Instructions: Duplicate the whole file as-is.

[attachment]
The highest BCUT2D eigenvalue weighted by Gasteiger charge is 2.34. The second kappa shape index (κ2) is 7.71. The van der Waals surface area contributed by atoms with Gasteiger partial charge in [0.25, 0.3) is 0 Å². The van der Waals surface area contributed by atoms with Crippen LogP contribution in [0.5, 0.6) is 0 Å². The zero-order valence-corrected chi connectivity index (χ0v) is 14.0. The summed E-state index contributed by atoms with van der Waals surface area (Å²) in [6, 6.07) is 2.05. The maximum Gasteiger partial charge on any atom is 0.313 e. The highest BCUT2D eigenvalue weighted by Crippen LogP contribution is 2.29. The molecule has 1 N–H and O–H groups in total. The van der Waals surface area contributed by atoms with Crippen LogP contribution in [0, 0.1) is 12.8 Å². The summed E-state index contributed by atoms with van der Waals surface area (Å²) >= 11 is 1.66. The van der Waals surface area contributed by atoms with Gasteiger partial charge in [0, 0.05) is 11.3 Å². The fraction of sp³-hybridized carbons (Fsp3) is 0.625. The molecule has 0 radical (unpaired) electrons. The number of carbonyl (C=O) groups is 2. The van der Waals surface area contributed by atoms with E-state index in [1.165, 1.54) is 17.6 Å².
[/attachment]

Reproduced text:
The highest BCUT2D eigenvalue weighted by Gasteiger charge is 2.34. The second kappa shape index (κ2) is 7.71. The van der Waals surface area contributed by atoms with Gasteiger partial charge in [0.25, 0.3) is 0 Å². The van der Waals surface area contributed by atoms with Crippen LogP contribution in [0.5, 0.6) is 0 Å². The zero-order valence-corrected chi connectivity index (χ0v) is 14.0. The summed E-state index contributed by atoms with van der Waals surface area (Å²) in [6, 6.07) is 2.05. The maximum Gasteiger partial charge on any atom is 0.313 e. The highest BCUT2D eigenvalue weighted by Crippen LogP contribution is 2.29. The molecule has 1 N–H and O–H groups in total. The van der Waals surface area contributed by atoms with Crippen LogP contribution in [0, 0.1) is 12.8 Å². The summed E-state index contributed by atoms with van der Waals surface area (Å²) >= 11 is 1.66. The van der Waals surface area contributed by atoms with Gasteiger partial charge in [0, 0.05) is 11.3 Å². The fraction of sp³-hybridized carbons (Fsp3) is 0.625. The molecule has 0 radical (unpaired) electrons. The number of carbonyl (C=O) groups is 2. The van der Waals surface area contributed by atoms with E-state index in [1.165, 1.54) is 17.6 Å².